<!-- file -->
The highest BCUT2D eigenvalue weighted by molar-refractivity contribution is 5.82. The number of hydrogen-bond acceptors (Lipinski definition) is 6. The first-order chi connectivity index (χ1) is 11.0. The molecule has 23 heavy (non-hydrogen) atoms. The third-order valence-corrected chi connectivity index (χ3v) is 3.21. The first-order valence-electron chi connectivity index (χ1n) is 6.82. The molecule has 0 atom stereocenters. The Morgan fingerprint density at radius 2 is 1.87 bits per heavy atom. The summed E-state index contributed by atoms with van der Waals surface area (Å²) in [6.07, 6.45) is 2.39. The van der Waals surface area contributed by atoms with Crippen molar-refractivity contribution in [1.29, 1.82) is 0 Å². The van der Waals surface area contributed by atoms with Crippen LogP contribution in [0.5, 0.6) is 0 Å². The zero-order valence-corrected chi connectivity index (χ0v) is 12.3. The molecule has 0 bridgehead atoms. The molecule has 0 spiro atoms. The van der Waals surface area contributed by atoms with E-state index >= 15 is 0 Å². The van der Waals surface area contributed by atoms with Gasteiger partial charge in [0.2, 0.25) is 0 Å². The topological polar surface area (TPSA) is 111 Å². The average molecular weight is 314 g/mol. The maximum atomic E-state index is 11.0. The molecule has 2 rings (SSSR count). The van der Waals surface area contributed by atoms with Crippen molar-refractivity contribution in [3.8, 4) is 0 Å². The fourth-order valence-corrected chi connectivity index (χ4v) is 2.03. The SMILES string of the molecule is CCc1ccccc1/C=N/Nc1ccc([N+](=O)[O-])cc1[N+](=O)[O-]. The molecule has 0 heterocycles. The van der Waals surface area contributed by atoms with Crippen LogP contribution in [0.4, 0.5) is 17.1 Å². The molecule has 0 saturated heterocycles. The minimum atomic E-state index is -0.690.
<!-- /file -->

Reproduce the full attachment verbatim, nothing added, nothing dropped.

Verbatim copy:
The highest BCUT2D eigenvalue weighted by molar-refractivity contribution is 5.82. The number of hydrogen-bond acceptors (Lipinski definition) is 6. The first-order chi connectivity index (χ1) is 11.0. The molecule has 23 heavy (non-hydrogen) atoms. The third-order valence-corrected chi connectivity index (χ3v) is 3.21. The first-order valence-electron chi connectivity index (χ1n) is 6.82. The molecule has 0 atom stereocenters. The Morgan fingerprint density at radius 2 is 1.87 bits per heavy atom. The summed E-state index contributed by atoms with van der Waals surface area (Å²) in [6.07, 6.45) is 2.39. The van der Waals surface area contributed by atoms with Crippen molar-refractivity contribution in [1.29, 1.82) is 0 Å². The van der Waals surface area contributed by atoms with Crippen LogP contribution in [0.5, 0.6) is 0 Å². The zero-order valence-corrected chi connectivity index (χ0v) is 12.3. The molecule has 0 bridgehead atoms. The molecule has 0 spiro atoms. The van der Waals surface area contributed by atoms with E-state index >= 15 is 0 Å². The van der Waals surface area contributed by atoms with Gasteiger partial charge in [0.2, 0.25) is 0 Å². The topological polar surface area (TPSA) is 111 Å². The average molecular weight is 314 g/mol. The maximum atomic E-state index is 11.0. The molecule has 2 rings (SSSR count). The van der Waals surface area contributed by atoms with Crippen molar-refractivity contribution in [3.8, 4) is 0 Å². The fourth-order valence-corrected chi connectivity index (χ4v) is 2.03. The SMILES string of the molecule is CCc1ccccc1/C=N/Nc1ccc([N+](=O)[O-])cc1[N+](=O)[O-]. The molecule has 0 heterocycles. The van der Waals surface area contributed by atoms with Crippen LogP contribution in [0.4, 0.5) is 17.1 Å². The molecule has 0 saturated heterocycles. The minimum atomic E-state index is -0.690.